When a $1 million donation isn’t enough

Allie Leckie is a mom, a grandmother, a real estate agent, and a visionary. Her vision: raise $1 million in 30 days to support the Washoe County School District in the face of its crippling budget cuts—$33 million over the past two years alone.

Leckie began her drive in January by pledging to donate 10 percent of all her real estate sales to the schools. In the past several months, she’s built upon these efforts by creating the foundation “It Takes a Community,” and has set a goal to get 50,000 donations of $20 or more in the 30 days between May 15 and June 15. “This [budget shortfall] impacts all of us greatly,” Leckie told the Reno Gazette-Journal. “These [students] are our doctors, these are our attorneys, these are our news writers. Without an education, they have no future.”

I couldn’t agree more. Education is key to this state’s economic future, and Leckie’s effort is a terrific demonstration of the creative entrepreneurial spirit that makes Nevada unique. That she has received a very positive response from local businesses as well as individuals speaks to the goodwill and caring nature of our community. Support for her fund will send a strong message to our political leaders that education does matter.

But we have to be honest with ourselves. When you factor in cuts over the past five years, and look forward to what will happen with the $2-3 billion state budget shortfall projected for the next legislative session, the budget shortfall for Washoe County School District alone is close to $80 million. For a single school struggling to get teachers in the door, textbooks in the backpack, and kids in their seats long enough to graduate, a million dollars seems like a lot of money. It would pay one year’s salary for 25 teachers (approximately), or solar panels so the school would never have to buy electricity again. And this would be a good, huge, important step that could cascade into expanding levels of support. But for a district facing this magnitude of cuts, a million dollars is a tiny drop in a very big bucket.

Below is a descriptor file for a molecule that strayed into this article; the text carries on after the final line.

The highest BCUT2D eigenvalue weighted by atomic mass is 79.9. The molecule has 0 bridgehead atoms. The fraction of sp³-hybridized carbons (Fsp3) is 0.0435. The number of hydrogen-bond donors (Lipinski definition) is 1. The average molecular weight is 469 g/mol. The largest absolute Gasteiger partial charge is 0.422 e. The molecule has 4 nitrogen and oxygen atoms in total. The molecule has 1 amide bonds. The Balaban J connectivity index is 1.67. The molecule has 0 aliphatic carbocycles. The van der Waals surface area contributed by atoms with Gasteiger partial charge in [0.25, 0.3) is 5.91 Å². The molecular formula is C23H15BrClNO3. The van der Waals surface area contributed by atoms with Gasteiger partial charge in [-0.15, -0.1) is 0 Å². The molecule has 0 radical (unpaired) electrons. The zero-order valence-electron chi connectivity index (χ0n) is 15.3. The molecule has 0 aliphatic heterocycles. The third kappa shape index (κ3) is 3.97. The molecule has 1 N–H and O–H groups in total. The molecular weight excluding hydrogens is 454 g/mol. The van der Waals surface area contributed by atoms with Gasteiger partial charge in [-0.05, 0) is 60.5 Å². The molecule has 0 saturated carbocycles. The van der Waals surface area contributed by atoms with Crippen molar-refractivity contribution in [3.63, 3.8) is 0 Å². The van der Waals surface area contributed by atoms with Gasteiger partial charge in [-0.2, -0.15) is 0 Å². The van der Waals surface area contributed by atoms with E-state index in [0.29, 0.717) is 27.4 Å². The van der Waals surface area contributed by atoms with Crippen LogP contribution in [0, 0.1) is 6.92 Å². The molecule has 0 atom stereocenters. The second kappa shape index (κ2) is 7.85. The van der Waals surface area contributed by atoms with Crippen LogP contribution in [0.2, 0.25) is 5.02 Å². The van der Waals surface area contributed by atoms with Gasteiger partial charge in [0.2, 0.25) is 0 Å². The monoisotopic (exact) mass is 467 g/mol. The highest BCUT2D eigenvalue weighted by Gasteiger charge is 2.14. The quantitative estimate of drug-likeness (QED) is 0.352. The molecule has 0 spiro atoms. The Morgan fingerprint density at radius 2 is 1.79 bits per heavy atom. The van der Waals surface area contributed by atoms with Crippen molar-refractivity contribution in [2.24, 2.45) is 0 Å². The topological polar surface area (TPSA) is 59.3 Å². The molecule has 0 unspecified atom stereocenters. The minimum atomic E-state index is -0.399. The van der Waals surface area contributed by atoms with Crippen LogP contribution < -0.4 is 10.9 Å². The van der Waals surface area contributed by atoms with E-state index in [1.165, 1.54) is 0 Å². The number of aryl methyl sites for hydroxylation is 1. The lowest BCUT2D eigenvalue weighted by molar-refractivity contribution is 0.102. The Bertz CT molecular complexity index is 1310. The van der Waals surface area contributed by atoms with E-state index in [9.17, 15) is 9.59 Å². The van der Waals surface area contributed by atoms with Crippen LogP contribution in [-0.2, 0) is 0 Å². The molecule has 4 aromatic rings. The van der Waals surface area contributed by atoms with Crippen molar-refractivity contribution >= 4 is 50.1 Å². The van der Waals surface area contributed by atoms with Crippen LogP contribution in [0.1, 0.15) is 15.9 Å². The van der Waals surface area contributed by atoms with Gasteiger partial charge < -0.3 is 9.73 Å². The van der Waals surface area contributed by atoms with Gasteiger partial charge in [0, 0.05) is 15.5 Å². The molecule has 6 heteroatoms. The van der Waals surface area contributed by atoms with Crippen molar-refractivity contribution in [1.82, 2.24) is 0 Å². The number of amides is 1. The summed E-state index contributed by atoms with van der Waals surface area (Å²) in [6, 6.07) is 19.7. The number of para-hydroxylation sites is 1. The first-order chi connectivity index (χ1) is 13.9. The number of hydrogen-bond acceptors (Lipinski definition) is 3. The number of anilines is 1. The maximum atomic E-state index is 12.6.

The potential that I see in Leckie’s fund-drive is that our community would get excited about supporting education over the long term, that her million dollars becomes a catalyst for engaging parents, businesses, and families to stand together and work toward a long-term funding solution. The danger that I see is that people would donate their 20 bucks and then check out. Getting that great feel-good rush from a one-time donation might allow people to ignore the full magnitude of the problem. The biggest problem I see with the fund drive is that it accepts our current tax situation. Indeed, Leckie notes that one of the reasons she has gotten positive support is specifically due to the fact that she is not advocating raising taxes.

I repeat, if Leckie’s efforts could cascade out into a sustained revenue stream to get anywhere close to closing that $80 million gap, I’m all for it. But if it is a one-shot effort that ends up distracting us from developing stable and sustainable fiscal policies for the long-term health of our children and the state, then it would contribute to the problem rather than the solution of it. Leckie’s initiative is a good one, but the outcome depends on our community’s response after the drive.

Oh, and by the way—there is already a system in place for citizens of this fair state to contribute a portion of their money to support education. It’s called taxes.